But what about the profits that large oil companies make? Are they not gouging the public?

The API Primer on oil and natural gas (available for free on the API’s website) contains an analysis suggesting otherwise. Oil and natural-gas revenues are large; there is no question about that. But so are the industries themselves, and so are the costs involved in providing fuel to consumers. Oil company profits allow for reinvestment in facilities, technology, and infrastructure. Reports on oil company profits can be misleading because they focus exclusively on earnings and don’t take into account the size of the operations. Earnings alone, therefore, do not tell the whole story. Relative to other major industries, oil company profits are about average, at 8.3 cents for every dollar of sales, compared to the chemical industry’s 12.7 cents for every dollar of sales, the computer industry’s 13.7 cents and the pharmaceutical industry’s 18.4 cents for every dollar of sales.

Some politicians would like to see a new era of “windfall profits” taxes on oil companies. Their contention, based on the illusion of earnings figures alone, would clearly do more harm than good to an industry they do not understand. By and large, America’s oil companies aren’t owned by the small groups of insiders that control political parties. The percentage of industry shares owned by oil executives is only around 1.5. The rest is owned, indirectly, by tens of millions of American shareholders, often through their mutual funds, IRAs, or other personal retirement accounts, most of which invest in oil and natural gas stocks. If politicians were to institute a “windfall profits” tax or — worse yet — attempt to nationalize the oil and natural gas industries under the belief that this would get prices under control, who would really be hurt? The answer: these millions of ordinary investors with mutual funds, IRAs, or other personal retirement accounts.

Like any other enterprise operating in the marketplace, oil companies need to make a profit if they are to stay in business. But the fact of the matter is that the more competition there is, not just among oil companies but among energy producers in general, the harder they will work to innovate, economize, and hold down prices to consumers. If the now-existing roadblocks to the development of energy resources in this country were removed, there would be much more domestic oil exploration, drilling, and refining. There would also be more effort put into developing our energy resources and technologies. We could begin to end our long stretch of dependence on foreign oil and work toward the energy independence a sovereign nation requires.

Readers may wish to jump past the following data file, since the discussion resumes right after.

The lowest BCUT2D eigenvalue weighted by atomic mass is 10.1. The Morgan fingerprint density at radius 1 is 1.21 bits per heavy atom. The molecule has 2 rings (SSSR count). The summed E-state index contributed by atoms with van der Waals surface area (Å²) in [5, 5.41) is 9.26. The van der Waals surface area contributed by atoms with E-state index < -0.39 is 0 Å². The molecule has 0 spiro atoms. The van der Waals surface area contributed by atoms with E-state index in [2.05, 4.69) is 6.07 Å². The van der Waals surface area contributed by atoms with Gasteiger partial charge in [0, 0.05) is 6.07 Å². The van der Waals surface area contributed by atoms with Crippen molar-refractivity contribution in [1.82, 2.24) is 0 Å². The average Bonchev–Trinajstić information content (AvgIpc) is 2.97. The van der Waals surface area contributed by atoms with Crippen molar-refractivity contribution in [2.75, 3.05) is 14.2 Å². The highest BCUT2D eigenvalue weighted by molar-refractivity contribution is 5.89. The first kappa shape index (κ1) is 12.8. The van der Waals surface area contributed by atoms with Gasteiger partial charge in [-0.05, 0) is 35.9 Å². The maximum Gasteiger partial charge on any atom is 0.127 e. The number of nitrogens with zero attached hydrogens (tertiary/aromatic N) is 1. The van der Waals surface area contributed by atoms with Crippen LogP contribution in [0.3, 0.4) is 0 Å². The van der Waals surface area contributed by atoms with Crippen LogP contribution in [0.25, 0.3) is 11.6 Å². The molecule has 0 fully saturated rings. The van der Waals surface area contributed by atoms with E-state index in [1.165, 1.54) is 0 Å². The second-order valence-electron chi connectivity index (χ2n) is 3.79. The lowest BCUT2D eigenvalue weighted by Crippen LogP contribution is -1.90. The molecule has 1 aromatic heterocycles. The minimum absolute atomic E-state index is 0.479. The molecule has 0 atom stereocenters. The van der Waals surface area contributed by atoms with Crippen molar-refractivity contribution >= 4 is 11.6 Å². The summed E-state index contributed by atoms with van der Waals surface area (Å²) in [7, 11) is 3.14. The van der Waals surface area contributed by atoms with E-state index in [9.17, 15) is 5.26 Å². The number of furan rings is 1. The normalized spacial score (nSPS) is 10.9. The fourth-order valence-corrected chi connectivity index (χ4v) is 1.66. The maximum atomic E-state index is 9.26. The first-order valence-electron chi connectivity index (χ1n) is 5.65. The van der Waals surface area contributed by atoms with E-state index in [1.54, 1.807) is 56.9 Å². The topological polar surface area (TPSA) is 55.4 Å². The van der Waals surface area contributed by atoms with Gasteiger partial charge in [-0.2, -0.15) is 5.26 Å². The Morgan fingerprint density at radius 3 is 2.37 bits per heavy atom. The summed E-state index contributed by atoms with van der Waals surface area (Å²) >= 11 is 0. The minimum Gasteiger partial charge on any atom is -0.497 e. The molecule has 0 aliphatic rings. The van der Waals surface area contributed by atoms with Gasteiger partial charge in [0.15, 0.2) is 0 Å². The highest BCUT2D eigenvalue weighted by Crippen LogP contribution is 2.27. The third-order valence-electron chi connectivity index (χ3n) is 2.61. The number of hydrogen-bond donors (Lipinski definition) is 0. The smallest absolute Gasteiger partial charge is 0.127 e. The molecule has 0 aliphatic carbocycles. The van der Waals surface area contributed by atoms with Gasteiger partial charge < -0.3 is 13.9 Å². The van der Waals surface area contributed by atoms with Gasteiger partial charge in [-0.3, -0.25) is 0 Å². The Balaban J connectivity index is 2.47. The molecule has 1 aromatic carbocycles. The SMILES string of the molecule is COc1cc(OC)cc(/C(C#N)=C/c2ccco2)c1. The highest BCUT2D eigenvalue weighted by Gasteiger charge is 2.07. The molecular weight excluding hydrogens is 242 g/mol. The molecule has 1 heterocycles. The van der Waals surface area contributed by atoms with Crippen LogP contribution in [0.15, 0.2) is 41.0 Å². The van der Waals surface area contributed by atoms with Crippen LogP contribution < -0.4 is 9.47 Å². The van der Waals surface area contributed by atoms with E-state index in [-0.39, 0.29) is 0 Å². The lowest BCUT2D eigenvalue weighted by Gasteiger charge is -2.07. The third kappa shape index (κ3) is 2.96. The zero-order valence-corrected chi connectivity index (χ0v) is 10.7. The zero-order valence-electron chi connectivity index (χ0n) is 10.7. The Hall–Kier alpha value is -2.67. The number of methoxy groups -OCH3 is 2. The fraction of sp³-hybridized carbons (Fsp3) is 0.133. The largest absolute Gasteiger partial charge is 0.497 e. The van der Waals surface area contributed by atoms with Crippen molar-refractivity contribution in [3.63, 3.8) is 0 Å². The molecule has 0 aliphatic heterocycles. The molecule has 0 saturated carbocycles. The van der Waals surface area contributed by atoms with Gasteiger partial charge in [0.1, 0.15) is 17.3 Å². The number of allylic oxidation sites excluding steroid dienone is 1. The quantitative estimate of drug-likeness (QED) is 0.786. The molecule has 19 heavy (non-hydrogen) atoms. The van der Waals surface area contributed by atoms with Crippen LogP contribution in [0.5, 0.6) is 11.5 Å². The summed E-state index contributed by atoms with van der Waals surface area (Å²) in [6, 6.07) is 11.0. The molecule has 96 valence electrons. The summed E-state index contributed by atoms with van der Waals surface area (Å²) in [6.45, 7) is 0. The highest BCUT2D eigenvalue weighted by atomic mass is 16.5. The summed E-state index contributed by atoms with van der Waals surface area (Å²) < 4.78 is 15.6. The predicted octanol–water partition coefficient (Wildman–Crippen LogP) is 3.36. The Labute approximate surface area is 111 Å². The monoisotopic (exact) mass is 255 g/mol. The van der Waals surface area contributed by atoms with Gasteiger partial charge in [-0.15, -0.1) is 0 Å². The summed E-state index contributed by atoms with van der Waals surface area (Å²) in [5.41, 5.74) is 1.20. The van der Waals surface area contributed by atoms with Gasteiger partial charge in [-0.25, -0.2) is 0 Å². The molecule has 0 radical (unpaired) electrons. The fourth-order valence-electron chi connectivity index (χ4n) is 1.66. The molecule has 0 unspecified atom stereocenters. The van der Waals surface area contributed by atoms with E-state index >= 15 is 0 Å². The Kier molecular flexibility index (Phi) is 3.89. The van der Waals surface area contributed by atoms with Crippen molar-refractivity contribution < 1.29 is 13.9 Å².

What Can Be Done?

At present, the reality is that our economy is dependent on oil and will remain so for at least another generation. Thus our short-term goal should be to do what we can to ensure that the cost of both producing oil and refining it into gasoline is contained, so that gasoline remains affordable to American consumers. Congressman Ron Paul (R-Texas) has introduced new legislation, H.R. 2415, the Affordable Gas Price Act. The bill states its own purpose: “To reduce the price of gasoline by allowing for offshore drilling, eliminating Federal obstacles to constructing refineries and providing incentives for investment in refineries, suspending Federal fuel taxes when gasoline prices reach a benchmark amount, and promoting free trade.”

With this last, Dr. Paul means real free trade, not the managed, pseudo-free trade of NAFTA, CAFTA, and the like. The point is, the federal government has proven to be the biggest obstacle to our achieving energy independence and thus containing the alarming escalation of gas prices. Environmental groups may run a close second, but their influence is felt through legislation passed by Congress. What Congress has done in the past, it must now undo. H.R. 2415 would go at least part of the distance if it can obtain cosponsorship and support so that it will receive committee action and eventually come to the floor for a House vote.

Were such a bill to become law, it would mean developing oil fields that have been off-limits for political reasons.


Steven Yates, Ph.D., teaches philosophy at the University of South Carolina Upstate and Greenville Technical College.